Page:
Samsung has an opportunity this year to bring more Galaxy Note enthusiasts on board with its iconic flagship series. Last month, the company went against its usual ways by launching two Galaxy Note 10 models instead of a single one. The Galaxy Note 10+ is the version towards which most existing Galaxy Note enthusiasts gravitate, while the Galaxy Note 10 is primarily targeted at newcomers to the S Pen. Technically, this could mean that the 2019 models might be adopted by a considerably higher number of first-time Galaxy Note owners compared to previous years.The S Pen is, of course, the defining feature of the Galaxy Note series, and longtime users are likely very familiar with this tool. Newcomers or new prospective buyers, on the other hand, might be wondering what the S Pen is all about. For them, we have prepared a complete summary of the Galaxy Note 10 S Pen experience out of the box.First, a brief look at the S PenThe S Pen is what makes the Galaxy Note 10 stand apart from most other smartphones. It’s a digital stylus equipped with a physical button, an internal gyroscope, and a clicker button at the top which doesn’t have any practical applications. Its main function is to make the S Pen easier to remove from its slot, and it creates a satisfying clicking sound when it’s pressed. It’s a nice detail that can muster an analog feel when using an otherwise digital tool.
The Galaxy Note 10 S Pen is Bluetooth-enabled and has a small internal battery that lasts for up to 10 hours on a single charge. It recharges automatically when the S Pen is housed inside the phone, so you’ll probably never worry that it will run out of juice. It also has a removable nib and Samsung included two extra nibs along with a removal tool in the box.The S Pen’s internal gyroscope is used for a new feature introduced by Samsung with the Note 10 series, called Air Actions. It’s a bit of a gimmick at this point and we don’t really consider it a part of the core Galaxy Note 10 experience. With that in mind, we won’t go into details about Air Actions right now but you can read more about it in one of our previous stories.Getting to know Air commandAir command is the central point of the S Pen user experience. Think of it as your dedicated apps drawer – or tools drawer – for the S Pen. By default, the Air command menu launches as soon as you remove the S Pen from its slot, presenting a list of S Pen software tools available out of the box.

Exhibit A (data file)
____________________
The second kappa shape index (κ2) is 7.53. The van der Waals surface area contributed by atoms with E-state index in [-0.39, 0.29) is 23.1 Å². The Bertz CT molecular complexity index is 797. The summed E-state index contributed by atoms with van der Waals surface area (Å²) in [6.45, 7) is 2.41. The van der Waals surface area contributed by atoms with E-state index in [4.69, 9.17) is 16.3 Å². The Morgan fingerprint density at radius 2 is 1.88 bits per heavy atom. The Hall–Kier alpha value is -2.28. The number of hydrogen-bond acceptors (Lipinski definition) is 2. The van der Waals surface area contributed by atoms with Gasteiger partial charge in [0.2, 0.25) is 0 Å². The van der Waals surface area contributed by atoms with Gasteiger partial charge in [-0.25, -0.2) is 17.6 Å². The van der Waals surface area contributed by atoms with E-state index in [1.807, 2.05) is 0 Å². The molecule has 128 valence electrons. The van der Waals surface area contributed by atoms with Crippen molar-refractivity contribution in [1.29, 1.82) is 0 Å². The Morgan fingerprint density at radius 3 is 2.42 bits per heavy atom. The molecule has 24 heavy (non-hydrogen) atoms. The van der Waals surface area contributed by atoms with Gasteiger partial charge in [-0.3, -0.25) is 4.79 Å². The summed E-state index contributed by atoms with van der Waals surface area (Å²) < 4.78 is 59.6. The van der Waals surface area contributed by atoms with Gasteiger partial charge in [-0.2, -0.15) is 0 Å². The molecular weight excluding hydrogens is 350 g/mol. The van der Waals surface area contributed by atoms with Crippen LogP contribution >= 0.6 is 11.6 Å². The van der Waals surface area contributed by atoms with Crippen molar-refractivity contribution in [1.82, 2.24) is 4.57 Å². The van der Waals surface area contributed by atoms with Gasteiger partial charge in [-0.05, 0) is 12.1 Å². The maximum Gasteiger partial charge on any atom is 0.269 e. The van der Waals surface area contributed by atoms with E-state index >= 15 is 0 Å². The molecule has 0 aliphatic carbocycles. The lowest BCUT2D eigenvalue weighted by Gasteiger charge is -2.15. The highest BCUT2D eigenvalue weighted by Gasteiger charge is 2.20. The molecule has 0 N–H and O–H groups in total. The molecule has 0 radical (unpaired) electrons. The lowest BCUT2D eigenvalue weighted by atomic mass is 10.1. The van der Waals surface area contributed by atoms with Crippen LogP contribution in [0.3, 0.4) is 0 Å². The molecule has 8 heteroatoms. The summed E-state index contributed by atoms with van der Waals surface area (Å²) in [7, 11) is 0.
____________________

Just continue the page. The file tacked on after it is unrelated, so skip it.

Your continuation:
The Air command menu can also be summoned by tapping the small, circular stylus icon with the tip of the S Pen. This icon, which is visible only when the S Pen is removed, can be relocated anywhere on the screen by dragging and dropping it using the S Pen.
The list of available tools shown inside the Air command menu can be customized but it is restricted to holding only 10 items at a time. You can choose which tools/apps to show up in the list by tapping the cogwheel icon in the lower-left corner of the Air command screen, then tapping Shortcuts.By default, the complete list of Air command tools should contain: AR Doodle, Bixby Vision, Coloring, Create note, Glance, Live messages, Magnify, PENUP, Screen write, Smart select, Translate, View all notes, and Write on calendar.
These are your main S Pen tools available on the Galaxy Note 10 series out of the box, and you will interact with them the most. What follows is a brief overview of each of these aforementioned features (in alphabetical order), but do keep in mind that additional S Pen functionalities can sometimes crop up when using various other apps or features that don’t reside under the Air command umbrella.An example of this is the Screen recorder tool accessible from the quick toggle menu in the notification shade. It lets you write on the screen while you’re recording it, albeit it doesn’t differentiate between the S Pen and your fingertip, while most Air command tools treat the S Pen as its own thing.AR DoodleAR Doodle is a new addition to the Galaxy Note series. As the moniker implies, AR Doodles is a camera feature, and even though it’s not accessible through the Camera app itself, it relies heavily on the smartphone’s depth-sensing capabilities. AR Doodle will start searching for a human face in the viewfinder as soon as it launches, but users can also tap the Everywhere button at the top and start doodling everywhere in 3D space.Doodles created with the S Pen will try to maintain their original location in 3D AR (Augmented Reality) space. Ultimately, the idea behind AR Doodle is to give users the ability to draw AR objects in the viewfinder using the S Pen and then record the virtual objects using the phone’s camera. It’s not quite about productivity as much as it is about having a bit of fun. You can see AR Doodle in action in our Galaxy Note 10 hands-on video (timestamped at the 3:13-minute mark).